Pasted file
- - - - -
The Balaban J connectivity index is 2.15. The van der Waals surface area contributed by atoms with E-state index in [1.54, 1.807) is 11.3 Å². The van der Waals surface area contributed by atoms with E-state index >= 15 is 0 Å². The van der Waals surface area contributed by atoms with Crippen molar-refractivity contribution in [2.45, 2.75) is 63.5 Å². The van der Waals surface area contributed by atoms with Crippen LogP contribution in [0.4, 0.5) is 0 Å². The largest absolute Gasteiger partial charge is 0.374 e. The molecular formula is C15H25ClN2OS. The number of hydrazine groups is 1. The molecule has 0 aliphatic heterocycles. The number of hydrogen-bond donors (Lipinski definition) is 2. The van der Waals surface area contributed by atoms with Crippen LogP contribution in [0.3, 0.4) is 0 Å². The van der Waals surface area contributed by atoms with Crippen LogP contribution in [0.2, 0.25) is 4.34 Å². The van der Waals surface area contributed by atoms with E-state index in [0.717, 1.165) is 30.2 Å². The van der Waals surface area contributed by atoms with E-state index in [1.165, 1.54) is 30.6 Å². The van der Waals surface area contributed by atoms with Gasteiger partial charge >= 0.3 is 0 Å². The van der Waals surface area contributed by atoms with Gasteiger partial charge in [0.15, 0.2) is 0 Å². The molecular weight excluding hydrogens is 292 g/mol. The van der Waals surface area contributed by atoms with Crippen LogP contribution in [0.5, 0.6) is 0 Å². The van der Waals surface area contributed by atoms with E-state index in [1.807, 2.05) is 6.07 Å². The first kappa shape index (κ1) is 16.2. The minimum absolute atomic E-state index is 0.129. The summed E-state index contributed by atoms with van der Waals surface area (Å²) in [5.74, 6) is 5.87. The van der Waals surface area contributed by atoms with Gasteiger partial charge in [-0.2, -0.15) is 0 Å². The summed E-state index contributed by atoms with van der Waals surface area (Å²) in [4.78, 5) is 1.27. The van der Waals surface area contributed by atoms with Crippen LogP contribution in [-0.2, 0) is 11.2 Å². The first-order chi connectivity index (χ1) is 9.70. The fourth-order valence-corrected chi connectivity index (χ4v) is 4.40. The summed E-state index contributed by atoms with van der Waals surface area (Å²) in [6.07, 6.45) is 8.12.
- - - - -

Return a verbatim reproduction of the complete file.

The Balaban J connectivity index is 2.15. The van der Waals surface area contributed by atoms with E-state index in [1.54, 1.807) is 11.3 Å². The van der Waals surface area contributed by atoms with E-state index >= 15 is 0 Å². The van der Waals surface area contributed by atoms with Crippen molar-refractivity contribution in [2.45, 2.75) is 63.5 Å². The van der Waals surface area contributed by atoms with Crippen LogP contribution in [0.4, 0.5) is 0 Å². The largest absolute Gasteiger partial charge is 0.374 e. The molecular formula is C15H25ClN2OS. The number of hydrazine groups is 1. The molecule has 0 aliphatic heterocycles. The number of hydrogen-bond donors (Lipinski definition) is 2. The van der Waals surface area contributed by atoms with Crippen LogP contribution in [0.3, 0.4) is 0 Å². The van der Waals surface area contributed by atoms with Crippen LogP contribution in [0.2, 0.25) is 4.34 Å². The van der Waals surface area contributed by atoms with E-state index in [0.717, 1.165) is 30.2 Å². The van der Waals surface area contributed by atoms with E-state index in [1.165, 1.54) is 30.6 Å². The van der Waals surface area contributed by atoms with Gasteiger partial charge >= 0.3 is 0 Å². The van der Waals surface area contributed by atoms with Gasteiger partial charge in [0.15, 0.2) is 0 Å². The molecular weight excluding hydrogens is 292 g/mol. The van der Waals surface area contributed by atoms with Crippen LogP contribution in [0.5, 0.6) is 0 Å². The van der Waals surface area contributed by atoms with E-state index in [1.807, 2.05) is 6.07 Å². The first kappa shape index (κ1) is 16.2. The minimum absolute atomic E-state index is 0.129. The summed E-state index contributed by atoms with van der Waals surface area (Å²) in [5.74, 6) is 5.87. The van der Waals surface area contributed by atoms with Gasteiger partial charge in [-0.2, -0.15) is 0 Å². The summed E-state index contributed by atoms with van der Waals surface area (Å²) in [4.78, 5) is 1.27. The van der Waals surface area contributed by atoms with Crippen LogP contribution in [-0.2, 0) is 11.2 Å². The first-order chi connectivity index (χ1) is 9.70. The fourth-order valence-corrected chi connectivity index (χ4v) is 4.40. The summed E-state index contributed by atoms with van der Waals surface area (Å²) in [6.07, 6.45) is 8.12.